What if: Android device production in case of Korean war

May 2, 2013
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samsung galaxy s4 vs google nexus 4 1 aa 600

Samsung Galaxy S4 (left) and LG Nexus 4 (right)

An analyst says that a war in the Korean peninsula could directly and significantly affect electronic device manufacturing (including Android smartphones and tablets), as many important components are currently mass-produced in South Korea.

IHS analyst Mike Howard said (via ComputerWorld) that in the unlikely case of a “major conflagration,” smartphone and tablet makers could face manufacturing issues, as they’ll have a hard time getting the much needed components from elsewhere, given that South Korean giants play a major role in the supply chain for said products.

Any type of manufacturing disruption of six months would prevent the shipment of hundreds of millions of mobile phones and tens of millions of PCs and media tablets.

South Korean companies are producing vast quantities of DRAM, NAND flash and tablet displays.

The components

Dynamic random access memory (DRAM) is used in computers, smartphones and tablets, with Samsung and SK Hynix bringing in a combined 66% of industry revenue in 2012. “Half of all global production” for DRAM comes from South Korea.

NAND flash (storage) memory, also found in various electronic devices including smartphones and tablets is also produced in large quantities in South Korea. Again, Samsung and SK Hynix are mentioned, having accounted for 48% of the industry revenue last year. Two-thirds of the world’s NAND flash supply comes from the region.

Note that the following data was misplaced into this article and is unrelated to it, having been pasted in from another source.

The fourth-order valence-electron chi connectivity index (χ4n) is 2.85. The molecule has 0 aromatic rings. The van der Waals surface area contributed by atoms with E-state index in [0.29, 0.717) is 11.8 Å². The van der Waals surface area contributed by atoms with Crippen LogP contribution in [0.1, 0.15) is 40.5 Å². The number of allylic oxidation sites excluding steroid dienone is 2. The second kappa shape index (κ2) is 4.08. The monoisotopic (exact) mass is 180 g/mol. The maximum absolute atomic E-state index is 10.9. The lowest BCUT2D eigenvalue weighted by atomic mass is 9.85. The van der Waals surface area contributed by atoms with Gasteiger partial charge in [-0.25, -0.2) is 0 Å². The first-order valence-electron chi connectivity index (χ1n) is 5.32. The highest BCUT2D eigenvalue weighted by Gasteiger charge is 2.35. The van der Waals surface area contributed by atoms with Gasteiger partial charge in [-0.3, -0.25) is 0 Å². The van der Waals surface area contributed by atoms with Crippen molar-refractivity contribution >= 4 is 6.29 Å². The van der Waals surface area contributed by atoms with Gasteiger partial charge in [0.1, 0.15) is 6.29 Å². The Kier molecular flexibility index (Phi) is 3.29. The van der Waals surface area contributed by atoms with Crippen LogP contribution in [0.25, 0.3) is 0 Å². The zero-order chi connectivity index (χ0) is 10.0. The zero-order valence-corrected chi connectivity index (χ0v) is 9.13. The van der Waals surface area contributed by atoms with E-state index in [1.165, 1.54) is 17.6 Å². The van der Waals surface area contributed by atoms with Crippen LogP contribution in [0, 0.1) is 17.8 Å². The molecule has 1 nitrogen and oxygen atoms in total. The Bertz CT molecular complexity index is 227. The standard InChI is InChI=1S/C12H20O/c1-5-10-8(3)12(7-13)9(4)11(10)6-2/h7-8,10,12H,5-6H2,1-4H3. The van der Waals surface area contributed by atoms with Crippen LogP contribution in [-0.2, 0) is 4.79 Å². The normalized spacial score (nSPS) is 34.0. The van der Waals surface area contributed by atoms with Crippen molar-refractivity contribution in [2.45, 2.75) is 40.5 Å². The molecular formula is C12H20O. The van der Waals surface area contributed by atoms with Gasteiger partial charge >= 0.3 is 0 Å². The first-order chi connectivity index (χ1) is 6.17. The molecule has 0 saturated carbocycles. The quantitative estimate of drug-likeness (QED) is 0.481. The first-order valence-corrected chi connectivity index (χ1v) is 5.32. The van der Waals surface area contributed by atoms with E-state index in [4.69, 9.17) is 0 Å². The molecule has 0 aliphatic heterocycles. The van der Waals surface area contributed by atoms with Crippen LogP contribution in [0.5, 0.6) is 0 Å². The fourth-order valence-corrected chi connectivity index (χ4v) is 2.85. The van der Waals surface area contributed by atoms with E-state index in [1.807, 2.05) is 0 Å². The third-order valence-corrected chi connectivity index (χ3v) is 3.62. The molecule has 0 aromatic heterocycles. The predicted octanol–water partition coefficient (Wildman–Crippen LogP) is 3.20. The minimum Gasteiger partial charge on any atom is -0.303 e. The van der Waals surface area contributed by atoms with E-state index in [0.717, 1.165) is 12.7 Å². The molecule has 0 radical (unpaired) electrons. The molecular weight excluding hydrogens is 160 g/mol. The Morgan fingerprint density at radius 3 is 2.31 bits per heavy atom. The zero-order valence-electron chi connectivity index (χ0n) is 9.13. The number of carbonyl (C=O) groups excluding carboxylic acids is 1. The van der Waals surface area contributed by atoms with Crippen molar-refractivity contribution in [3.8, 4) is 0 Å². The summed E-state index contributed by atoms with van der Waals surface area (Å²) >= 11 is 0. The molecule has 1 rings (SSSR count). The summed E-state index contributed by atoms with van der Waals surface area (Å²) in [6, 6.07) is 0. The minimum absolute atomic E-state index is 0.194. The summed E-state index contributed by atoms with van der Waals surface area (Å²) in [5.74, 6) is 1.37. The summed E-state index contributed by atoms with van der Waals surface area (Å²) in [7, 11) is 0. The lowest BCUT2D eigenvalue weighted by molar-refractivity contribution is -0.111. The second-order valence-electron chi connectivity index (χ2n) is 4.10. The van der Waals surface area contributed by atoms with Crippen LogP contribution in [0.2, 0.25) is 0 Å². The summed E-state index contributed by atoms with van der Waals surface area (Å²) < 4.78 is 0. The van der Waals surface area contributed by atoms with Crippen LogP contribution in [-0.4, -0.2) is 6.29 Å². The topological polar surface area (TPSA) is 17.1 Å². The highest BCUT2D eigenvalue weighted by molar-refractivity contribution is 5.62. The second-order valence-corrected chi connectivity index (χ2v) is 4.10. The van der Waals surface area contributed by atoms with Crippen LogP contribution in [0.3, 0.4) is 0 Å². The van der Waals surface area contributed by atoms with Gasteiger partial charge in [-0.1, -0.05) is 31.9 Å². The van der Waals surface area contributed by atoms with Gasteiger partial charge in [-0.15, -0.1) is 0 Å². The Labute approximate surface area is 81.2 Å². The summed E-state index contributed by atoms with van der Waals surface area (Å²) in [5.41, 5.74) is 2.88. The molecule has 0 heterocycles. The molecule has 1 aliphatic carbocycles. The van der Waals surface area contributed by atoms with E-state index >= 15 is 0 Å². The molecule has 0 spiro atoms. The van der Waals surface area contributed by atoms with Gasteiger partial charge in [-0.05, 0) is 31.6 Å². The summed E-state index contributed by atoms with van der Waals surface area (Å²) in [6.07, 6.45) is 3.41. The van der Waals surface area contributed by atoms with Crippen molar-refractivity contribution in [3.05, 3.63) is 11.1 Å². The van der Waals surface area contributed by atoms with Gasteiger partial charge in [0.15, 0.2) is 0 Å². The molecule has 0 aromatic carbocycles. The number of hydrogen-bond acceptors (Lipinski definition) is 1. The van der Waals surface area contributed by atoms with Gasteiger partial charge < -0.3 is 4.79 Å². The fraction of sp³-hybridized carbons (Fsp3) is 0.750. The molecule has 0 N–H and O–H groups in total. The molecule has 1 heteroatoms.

Finally, Samsung and LG are major players in the LCD display business, having shipped 49.6% “large-sized LCD panels” in Q4 2012, according to IHS. South Korea is responsible for 70% of the tablet display global supply.

samsung memory

Howard said that DRAM and/or NAND production “couldn’t be easily or quickly replaced” by companies in other regions, and while any short-term disruption “wouldn’t affect the display market as badly” – with production of said LCDs currently at a “high level” – it would still cripple the industry in case of longer disruptions.

The Android products

In addition to producing parts required for smarpthones and tablets, Samsung and LG are also important players in the mobile business, with the former estimated to ship over 320 million smartphones this year, and the later expected to sell around 50 million smartphones in 2013. Most of these smart devices would be Android-based. Furthermore Samsung also produces a significant number of Android tablets, with its models being among the popular Android tablets out there, according to a recent study.

While IHS focuses on supply concerns, we’ll also notice that a longer conflict would likely have an impact on other departments for these companies (R&D, marketing amont others), considering the vicinity of their headquarters to the border with North Korea. In a worst-case scenario the mobile industry could be even more seriously affected, with component shortages being just one piece of said puzzle.

Seoul, South Korea’s capital where Samsung and LG are headquartered, with SK Hynix also located close by, is only 30 miles away from the border with North Korea.

Everyone else

In case of an extended conflict, supply shortages could affect the production of other electronic devices that require such particular parts, especially smart ones, not only Android smartphones and tablets, even though that’s what we’re focusing on here at Android Authority. Manufacturing mobile devices running different operating systems or desktop and notebook computers would become equally problematic, as many other OEM rely on South Korean corporations for semiconductor and display parts, and would have a difficult time looking for alternatives for said parts.

That said, such a conflagration in the Korean peninsula would have far greater effects in the world even though we’re only looking at what such a war would mean for smart gadget production right now, so we can only hope that we’ll never have to move past these extreme “what-ifs” scenarios for the region.

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